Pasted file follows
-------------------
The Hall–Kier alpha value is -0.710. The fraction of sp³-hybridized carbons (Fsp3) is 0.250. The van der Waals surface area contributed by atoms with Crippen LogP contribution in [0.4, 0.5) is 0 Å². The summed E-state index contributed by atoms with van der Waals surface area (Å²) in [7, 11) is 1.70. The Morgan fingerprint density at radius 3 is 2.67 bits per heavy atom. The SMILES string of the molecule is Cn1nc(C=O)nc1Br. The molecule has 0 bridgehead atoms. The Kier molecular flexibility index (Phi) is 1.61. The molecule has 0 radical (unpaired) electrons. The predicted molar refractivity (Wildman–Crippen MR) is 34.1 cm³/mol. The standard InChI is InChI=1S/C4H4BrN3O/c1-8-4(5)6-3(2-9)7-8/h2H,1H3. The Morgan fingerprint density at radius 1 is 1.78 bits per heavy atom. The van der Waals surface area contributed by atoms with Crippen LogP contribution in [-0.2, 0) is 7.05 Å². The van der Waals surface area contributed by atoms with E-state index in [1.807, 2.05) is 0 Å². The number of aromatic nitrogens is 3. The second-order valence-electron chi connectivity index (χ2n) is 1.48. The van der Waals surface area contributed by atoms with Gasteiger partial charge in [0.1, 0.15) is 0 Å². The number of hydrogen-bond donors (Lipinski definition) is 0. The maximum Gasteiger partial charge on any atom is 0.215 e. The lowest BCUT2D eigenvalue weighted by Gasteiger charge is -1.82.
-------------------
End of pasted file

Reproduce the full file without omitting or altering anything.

The Hall–Kier alpha value is -0.710. The fraction of sp³-hybridized carbons (Fsp3) is 0.250. The van der Waals surface area contributed by atoms with Crippen LogP contribution in [0.4, 0.5) is 0 Å². The summed E-state index contributed by atoms with van der Waals surface area (Å²) in [7, 11) is 1.70. The Morgan fingerprint density at radius 3 is 2.67 bits per heavy atom. The SMILES string of the molecule is Cn1nc(C=O)nc1Br. The molecule has 0 bridgehead atoms. The Kier molecular flexibility index (Phi) is 1.61. The molecule has 0 radical (unpaired) electrons. The predicted molar refractivity (Wildman–Crippen MR) is 34.1 cm³/mol. The standard InChI is InChI=1S/C4H4BrN3O/c1-8-4(5)6-3(2-9)7-8/h2H,1H3. The Morgan fingerprint density at radius 1 is 1.78 bits per heavy atom. The van der Waals surface area contributed by atoms with Crippen LogP contribution in [-0.2, 0) is 7.05 Å². The van der Waals surface area contributed by atoms with E-state index in [1.807, 2.05) is 0 Å². The number of aromatic nitrogens is 3. The second-order valence-electron chi connectivity index (χ2n) is 1.48. The van der Waals surface area contributed by atoms with Gasteiger partial charge in [0.1, 0.15) is 0 Å². The number of hydrogen-bond donors (Lipinski definition) is 0. The maximum Gasteiger partial charge on any atom is 0.215 e. The lowest BCUT2D eigenvalue weighted by Gasteiger charge is -1.82.